The reason that Squinter was so struck by this description is that he has been up close and personal with Covid wallopers on a regular basis, from what may have been the first Covid-is-a-hoax protest in Belfast, in Ormeau Park in May, 2020, to just a few days ago when he spoke to protesters outside City Hall. And low agreeability always has a high presence.
Snarling’s always a the conversation mode of choice – the speakers invariably start off at fuming and make their way by increments to fit-to-be-tied, on to furious and then to vein-poppingly rabid. Squinter has never once had a normal conversation with a Covid conspiracist – the very few who don’t turn the knob immediately to infuriated tend to adopt a half-smiling faux-reasonableness which is so alien to them you’d probably prefer they were livid.
There are other traits commonly shared by conspiracy theorists. Academic studies show them to have lower levels of education; to spend immensely more time on social media than the average; to indulge in narcissistic behaviours; to struggle with paranoia; to be much more likely to belong to political or religious groups.
As for motivation?  Well, again, it’s all about belonging. Belonging not just to a group of people, but a group of people possessed of extremely important but widely ignored information which it is their duty to share. On Facebook, at City Hall, in the Ormeau Park, or now in, ah, letters of litigation. 

Maybe it’s time for a rethink on numbers


SQUINTER was a bit late applying for his High Street shopping voucher. It’s not that he’s not keen to get his hands on a hundred binoinkers, it’s just that he was put off a bit by the grim stories of confusion and disappointment in the first days when the inevitable rush threatened to overwhelm the system.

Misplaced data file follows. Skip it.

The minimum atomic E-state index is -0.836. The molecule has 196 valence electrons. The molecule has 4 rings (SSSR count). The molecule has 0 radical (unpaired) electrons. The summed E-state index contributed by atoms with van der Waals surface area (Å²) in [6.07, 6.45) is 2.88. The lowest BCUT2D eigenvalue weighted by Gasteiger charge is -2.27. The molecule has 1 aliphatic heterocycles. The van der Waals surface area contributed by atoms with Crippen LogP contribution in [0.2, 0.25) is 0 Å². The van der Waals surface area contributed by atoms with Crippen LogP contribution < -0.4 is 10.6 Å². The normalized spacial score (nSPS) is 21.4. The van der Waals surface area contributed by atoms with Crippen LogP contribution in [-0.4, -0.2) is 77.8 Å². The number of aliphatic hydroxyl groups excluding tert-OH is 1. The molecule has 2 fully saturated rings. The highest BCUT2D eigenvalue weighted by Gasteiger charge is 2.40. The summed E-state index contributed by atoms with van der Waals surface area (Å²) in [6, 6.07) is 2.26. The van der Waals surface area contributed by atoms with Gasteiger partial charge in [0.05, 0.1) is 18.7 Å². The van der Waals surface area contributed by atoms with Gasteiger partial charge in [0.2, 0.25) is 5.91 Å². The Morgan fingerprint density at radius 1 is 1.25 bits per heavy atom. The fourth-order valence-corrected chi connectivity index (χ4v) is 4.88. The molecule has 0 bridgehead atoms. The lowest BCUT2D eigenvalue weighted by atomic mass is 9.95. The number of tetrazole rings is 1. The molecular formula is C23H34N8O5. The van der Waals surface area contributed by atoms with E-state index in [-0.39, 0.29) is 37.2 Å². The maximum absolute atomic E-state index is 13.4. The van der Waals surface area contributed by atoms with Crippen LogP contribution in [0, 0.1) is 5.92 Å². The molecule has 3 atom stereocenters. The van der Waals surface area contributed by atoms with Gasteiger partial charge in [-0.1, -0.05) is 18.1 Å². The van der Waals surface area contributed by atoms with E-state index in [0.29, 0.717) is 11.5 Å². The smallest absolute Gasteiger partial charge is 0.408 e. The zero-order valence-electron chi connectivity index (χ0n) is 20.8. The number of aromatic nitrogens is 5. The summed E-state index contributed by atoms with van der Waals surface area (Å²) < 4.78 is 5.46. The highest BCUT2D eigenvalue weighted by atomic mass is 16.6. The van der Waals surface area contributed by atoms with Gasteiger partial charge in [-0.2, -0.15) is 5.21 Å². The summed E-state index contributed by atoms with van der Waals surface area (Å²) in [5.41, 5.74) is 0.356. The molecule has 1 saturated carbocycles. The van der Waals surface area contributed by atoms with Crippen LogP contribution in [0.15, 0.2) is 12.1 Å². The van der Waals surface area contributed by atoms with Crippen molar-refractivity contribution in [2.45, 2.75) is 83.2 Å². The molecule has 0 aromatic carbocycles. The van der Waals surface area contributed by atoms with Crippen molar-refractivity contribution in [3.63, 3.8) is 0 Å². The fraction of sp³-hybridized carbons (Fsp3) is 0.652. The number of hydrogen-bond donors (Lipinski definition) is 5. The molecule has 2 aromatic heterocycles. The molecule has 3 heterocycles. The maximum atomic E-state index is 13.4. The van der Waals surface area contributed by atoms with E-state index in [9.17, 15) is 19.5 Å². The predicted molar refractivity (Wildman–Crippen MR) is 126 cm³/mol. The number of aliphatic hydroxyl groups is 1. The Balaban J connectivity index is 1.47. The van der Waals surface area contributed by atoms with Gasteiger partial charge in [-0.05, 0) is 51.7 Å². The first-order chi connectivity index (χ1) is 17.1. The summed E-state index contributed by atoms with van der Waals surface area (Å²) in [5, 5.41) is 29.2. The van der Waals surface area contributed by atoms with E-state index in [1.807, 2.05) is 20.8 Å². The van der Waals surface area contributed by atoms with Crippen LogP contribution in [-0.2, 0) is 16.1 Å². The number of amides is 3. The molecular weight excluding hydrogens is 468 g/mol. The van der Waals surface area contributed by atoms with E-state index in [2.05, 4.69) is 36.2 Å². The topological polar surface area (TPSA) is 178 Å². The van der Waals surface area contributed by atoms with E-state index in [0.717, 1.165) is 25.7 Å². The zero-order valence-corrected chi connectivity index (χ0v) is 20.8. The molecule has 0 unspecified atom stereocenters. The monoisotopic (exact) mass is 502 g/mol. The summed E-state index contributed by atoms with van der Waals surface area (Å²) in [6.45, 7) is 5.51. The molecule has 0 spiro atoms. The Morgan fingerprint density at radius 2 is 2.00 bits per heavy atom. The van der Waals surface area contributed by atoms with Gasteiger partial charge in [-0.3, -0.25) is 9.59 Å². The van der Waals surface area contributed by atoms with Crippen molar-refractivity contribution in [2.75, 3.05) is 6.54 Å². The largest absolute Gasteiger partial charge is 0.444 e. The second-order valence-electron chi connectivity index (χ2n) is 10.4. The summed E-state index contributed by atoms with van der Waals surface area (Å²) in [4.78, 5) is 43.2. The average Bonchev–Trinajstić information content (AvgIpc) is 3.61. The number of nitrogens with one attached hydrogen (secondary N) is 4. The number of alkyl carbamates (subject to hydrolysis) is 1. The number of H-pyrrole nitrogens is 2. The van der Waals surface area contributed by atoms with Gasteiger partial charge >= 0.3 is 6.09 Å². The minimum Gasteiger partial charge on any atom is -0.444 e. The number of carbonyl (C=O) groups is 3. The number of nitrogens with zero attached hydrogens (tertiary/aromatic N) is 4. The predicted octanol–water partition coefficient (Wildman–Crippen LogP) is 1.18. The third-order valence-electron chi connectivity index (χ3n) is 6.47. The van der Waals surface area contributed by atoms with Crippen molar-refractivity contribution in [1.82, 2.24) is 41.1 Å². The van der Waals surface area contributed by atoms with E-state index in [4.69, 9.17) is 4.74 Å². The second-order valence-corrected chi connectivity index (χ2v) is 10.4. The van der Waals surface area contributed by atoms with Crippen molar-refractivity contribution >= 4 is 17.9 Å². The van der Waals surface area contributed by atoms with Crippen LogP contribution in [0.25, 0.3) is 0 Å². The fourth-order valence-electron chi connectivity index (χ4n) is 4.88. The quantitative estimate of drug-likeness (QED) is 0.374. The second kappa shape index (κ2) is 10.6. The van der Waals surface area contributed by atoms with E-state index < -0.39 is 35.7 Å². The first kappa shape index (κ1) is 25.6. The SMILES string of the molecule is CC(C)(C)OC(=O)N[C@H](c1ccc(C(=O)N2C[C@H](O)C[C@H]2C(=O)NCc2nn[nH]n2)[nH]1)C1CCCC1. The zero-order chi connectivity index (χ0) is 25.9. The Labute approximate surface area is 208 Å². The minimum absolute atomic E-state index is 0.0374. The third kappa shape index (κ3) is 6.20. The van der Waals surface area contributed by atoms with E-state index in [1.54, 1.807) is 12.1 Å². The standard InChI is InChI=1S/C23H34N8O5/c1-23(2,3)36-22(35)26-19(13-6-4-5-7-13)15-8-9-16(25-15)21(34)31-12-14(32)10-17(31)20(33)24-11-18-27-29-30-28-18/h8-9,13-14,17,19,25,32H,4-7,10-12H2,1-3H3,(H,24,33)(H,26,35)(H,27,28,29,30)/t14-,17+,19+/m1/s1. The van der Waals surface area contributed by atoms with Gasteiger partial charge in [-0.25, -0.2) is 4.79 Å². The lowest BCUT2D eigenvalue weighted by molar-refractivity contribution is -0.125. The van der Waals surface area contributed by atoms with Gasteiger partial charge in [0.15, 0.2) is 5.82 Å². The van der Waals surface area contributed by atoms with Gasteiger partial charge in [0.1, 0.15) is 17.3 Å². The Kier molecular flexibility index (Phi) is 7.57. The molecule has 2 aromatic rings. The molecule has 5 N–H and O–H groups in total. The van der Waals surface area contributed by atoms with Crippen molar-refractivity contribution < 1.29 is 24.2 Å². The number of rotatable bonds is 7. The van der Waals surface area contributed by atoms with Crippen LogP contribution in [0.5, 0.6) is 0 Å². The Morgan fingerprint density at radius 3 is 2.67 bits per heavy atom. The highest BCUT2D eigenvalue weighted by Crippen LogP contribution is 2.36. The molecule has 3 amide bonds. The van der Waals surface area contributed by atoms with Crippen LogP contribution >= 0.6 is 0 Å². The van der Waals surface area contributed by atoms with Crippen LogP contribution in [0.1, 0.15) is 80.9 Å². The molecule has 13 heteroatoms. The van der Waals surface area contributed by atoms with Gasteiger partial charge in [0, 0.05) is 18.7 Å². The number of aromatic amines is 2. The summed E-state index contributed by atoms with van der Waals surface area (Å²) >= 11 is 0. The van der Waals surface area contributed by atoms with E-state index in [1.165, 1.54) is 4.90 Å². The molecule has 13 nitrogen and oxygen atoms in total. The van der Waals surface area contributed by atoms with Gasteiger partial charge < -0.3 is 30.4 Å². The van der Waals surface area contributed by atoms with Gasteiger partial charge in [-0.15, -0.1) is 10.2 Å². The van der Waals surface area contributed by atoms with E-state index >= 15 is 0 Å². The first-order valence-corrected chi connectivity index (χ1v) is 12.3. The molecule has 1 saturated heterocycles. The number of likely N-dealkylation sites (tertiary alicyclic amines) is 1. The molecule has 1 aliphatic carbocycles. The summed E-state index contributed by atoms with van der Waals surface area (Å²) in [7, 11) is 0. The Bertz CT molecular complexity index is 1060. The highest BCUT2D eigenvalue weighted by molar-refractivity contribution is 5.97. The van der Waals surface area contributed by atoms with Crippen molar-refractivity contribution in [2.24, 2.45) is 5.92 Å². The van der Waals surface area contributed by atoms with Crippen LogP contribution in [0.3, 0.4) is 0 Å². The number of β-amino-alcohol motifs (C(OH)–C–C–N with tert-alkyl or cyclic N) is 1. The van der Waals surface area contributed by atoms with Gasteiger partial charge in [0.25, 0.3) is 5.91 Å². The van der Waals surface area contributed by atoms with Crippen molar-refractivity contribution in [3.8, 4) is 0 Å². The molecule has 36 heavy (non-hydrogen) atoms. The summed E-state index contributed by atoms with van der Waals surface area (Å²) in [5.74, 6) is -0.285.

Squinter’s not going to judge you if you were one of those who piled in straight away, but he will take an educated guess and say there’s an extremely good chance that you’re one of those people who stand up as soon as a plane lands. (Tell the truth now, you are, aren’t you? And remember you’re only lying to yourself if you deny it.)
So there was Squinter filling in the thankfully fairly straightforward application form online when he came across a request that left him stumped as he hadn’t the foggiest idea of what his National Insurance number is. Not a Scooby. Couldn’t even tell you if it began with numbers or letters or how long or short it is.
He managed to get it, but only after hoking out some paperwork from down the back of the microwave. Which got Squinter to wondering whether it’s common for people not to know their National Insurance number, or whether the majority of people share Squinter’s lifelong belief that when it comes to matters financial, ignorance is bliss. What do you think the breakdown is? Go on, take a guess…
Well, a plea on Twitter brought a very hefty 3,200 responses, indicating that Squinter’s mistaken in his long-held opinion that there aren’t many things in life more likely to send a person to sleep than the subject of National Insurance. And the result was – roll of drums, bling Nolan Show intro voice – an overwhelming majority of people learned their National Insurance number off by heart almost as soon as they received it. Which in many cases was a hell of a long time ago.